These are my own personal values guiding my own overtime policy. I think it is important that I write them down so that I can refer to them later. These policies apply only to me. I recognize that every software professional will have his or her own policies. I will respect everyone’s opinion and will not demand others work more or less that me, even if they choose to work no overtime at all.
There are numerous situations that I will work overtime free. I consider this part of my salary and just coming with the territory of being a professional software developer.
Whatever overtime I choose to work, I will ensure that I am well rested. I try not to work so much overtime on personal projects that it interferes with the productivity in my day job. I will cycle on the amount of overtime I work. I may work a month where I put in a lot of overtime, but them I follow that where I try to limit myself to just 9 to 5.
I do spend an enormous amount of “think time”. I brainstorm ideas. I think up different ways to approach coding problems or present arguments to other people. I have no idea how much time I spend on this (which is why I could not charge for this even if I wanted to), but it is a lot.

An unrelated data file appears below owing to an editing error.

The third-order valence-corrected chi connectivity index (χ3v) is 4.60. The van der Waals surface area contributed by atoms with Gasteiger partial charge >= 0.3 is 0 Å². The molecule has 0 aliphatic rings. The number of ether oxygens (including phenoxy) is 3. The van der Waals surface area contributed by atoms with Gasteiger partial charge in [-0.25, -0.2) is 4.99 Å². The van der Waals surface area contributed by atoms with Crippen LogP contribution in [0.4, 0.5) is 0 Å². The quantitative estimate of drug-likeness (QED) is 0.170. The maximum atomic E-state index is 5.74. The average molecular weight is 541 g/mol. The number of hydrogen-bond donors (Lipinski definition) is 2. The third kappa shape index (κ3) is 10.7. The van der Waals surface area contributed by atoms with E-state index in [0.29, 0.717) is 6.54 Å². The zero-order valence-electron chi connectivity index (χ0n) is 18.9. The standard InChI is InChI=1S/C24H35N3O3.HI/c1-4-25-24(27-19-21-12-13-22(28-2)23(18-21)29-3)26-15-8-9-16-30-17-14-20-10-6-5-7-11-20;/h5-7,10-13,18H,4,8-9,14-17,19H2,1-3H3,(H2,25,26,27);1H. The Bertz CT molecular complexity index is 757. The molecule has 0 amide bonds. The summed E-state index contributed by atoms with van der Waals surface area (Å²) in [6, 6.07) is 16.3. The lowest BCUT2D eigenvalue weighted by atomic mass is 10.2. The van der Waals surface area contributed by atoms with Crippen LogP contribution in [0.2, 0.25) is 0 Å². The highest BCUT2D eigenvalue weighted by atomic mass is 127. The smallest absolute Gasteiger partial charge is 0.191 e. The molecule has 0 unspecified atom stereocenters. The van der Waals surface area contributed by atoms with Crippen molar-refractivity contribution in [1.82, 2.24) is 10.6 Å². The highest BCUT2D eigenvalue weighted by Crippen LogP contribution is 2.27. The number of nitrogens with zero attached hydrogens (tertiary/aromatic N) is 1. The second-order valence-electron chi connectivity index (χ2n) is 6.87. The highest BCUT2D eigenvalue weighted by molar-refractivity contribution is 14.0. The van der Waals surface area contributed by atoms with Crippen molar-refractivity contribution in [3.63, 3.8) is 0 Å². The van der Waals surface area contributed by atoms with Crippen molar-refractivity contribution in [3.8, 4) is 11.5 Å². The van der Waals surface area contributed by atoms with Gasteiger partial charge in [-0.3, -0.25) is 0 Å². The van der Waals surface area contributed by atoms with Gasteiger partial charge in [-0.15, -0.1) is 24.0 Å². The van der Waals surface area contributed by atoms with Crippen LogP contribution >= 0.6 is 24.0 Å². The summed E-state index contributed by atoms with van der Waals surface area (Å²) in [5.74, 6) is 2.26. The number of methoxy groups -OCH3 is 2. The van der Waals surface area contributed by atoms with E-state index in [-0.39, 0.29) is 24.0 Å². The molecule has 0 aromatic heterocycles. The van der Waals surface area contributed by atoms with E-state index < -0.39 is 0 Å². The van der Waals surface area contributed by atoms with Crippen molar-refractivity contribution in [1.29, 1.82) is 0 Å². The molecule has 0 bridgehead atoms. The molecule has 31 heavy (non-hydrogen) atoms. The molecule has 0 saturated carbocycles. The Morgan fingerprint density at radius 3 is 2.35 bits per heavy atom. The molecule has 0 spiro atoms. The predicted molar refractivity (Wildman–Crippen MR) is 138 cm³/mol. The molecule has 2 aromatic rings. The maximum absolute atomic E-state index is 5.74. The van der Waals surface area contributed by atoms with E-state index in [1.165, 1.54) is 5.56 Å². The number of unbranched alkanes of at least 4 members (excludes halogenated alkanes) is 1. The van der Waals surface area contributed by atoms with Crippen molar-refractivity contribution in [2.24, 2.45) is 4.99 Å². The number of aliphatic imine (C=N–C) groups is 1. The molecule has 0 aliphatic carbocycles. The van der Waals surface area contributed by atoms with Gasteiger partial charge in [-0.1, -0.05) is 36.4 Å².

Sometimes I will work overtime just for my own personal integrity of hitting a deadline that I have committed to. For example, someone asking me a brief question about his or her project can distract me. After they leave, my mind may still be racing with the details of their project. It is my fault alone that I cannot focus on my assigned task. I may end up working extra overtime to make sure I complete my task on time.
I do think that all professional software developers do need to some of their own time to learn new technologies. It can be a full time job just staying current. I am not expecting to be an expert on every latest trend. However, I do expect all developers to read up on new technologies and go through a few throwaway example programs. I would not expect a company to cover 100% of the cost of training its employees on new technology; it is just easier to hire new college kids that already have this training.